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Canning Fresh Pineapple
Having home canned pineapple on hand is such a treat and is such a cost-savings if you purchase fresh pineapple when they’re on sale at the market or grocery store. Pineapple has many health benefits and is such a pleasure during the cold, winter months. It is like bringing a bit of the tropics and sunshine into your home when the skies are dark and grey.
How to Cut a Pineapple in 5 Minutes or Less
There are many ways to cut a pineapple, but when you are home canning, time is of the essence. We need to find helpful ways to quicken our prep time, especially if we are doubling or tripling a batch. Or, for many of us who garden, we need to work quickly and efficiently when our crops come in all at once! In this case, saving time cutting a pineapple is crucial because we are likely staring at 10 or more pineapples who all need to have their precious yellow flesh chopped and preserved in jars.
At Evolving Table, they did an awesome job demonstrating each step so you can master prepping, cutting and using a fresh pineapple. Click here if you would like to see each of these steps in image form. Otherwise, the following is a quick break down of instructions from their site:
- Use a sharp chef’s knife to cut off the top of the pineapple as well as the bottom. You want to cut at least 1/2-inch off and no more than 1 inch from both ends.
- Next, place the pineapple flat side down on a cutting board. Starting from the top, place the knife into a piece of the pineapple flesh right next to the pokey skin. Cut in a downward motion along the curvature of the fruit, making sure to keep your knife completely in the flesh. Try and cut deep enough into the flesh that most of the dark eyes are removed.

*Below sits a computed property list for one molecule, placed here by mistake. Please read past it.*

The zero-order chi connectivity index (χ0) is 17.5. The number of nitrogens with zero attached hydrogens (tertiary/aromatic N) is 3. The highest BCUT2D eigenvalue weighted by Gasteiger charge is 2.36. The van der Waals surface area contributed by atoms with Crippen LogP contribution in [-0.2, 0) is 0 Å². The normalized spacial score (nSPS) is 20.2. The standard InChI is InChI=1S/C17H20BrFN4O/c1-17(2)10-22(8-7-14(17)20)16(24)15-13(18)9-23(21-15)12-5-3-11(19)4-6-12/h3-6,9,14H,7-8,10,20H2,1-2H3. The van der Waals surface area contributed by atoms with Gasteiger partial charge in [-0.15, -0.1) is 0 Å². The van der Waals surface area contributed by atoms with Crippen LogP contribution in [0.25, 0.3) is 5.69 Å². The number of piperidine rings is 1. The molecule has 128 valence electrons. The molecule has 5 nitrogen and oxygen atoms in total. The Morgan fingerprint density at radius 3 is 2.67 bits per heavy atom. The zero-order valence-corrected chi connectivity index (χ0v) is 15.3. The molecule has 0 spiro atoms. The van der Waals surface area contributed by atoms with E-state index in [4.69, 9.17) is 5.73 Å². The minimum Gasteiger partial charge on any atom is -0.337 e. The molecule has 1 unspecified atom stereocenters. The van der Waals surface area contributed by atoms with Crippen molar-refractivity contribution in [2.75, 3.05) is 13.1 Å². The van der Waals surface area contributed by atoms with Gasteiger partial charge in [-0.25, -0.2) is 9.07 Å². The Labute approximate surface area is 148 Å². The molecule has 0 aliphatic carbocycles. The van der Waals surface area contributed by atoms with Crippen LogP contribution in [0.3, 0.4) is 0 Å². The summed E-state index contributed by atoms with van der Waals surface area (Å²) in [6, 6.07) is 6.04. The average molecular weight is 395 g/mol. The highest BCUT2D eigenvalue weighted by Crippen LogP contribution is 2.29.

- Rotate the pineapple and then repeat this around the entire circumference until all of the skin is removed. Use a paring knife to cut out any remaining remnants of the skin.
- Cut the pineapple in half.
- Set the pineapple on the cutting board with the flat side down. Use a sharp knife to slice through the length of the pineapple down the middle. Cut the halves in half again. Run the knife through the two pieces lengthwise to create four quarters.
- Remove the core from each quarter by cutting it out at an angle. Locate the core in each quartered wedge, it’s a paler-yellow color running down the middle. Slice about ½-inch into the flesh to cut it away from the fruit. Set aside the cores because you will use them later to make simple syrup.
- Cut into cubes to raw pack into jars, or cut into smaller cubes so you may then cook down and crush if canning your pineapple crushed.
Making Simple Syrup for Canning Fresh Pineapple chunks
Remember all those cores you set aside while cutting and prepping your fresh pineapples? Well now we are going to use them with water to create the syrup you will need to can your pineapple chunks. Aren’t you happy you didn’t toss the pineapple cores?!
Here is the math you will need to determine:
- How many fresh pineapples to buy/grow,
- How many jars you should have clean and ready, and
- How much syrup you will need to make to fill all of those jars.
Two Fresh Pineapples = Yield approx. 5 pints or 10 half-pints of Canned Pineapple Chunks
While you may be tempted to simply cover your pineapple with water when canning pineapple chunks, creating a very simple syrup using the cores of the pineapple will ensure your pineapple chucks retain their flavor during processing and long-term storage.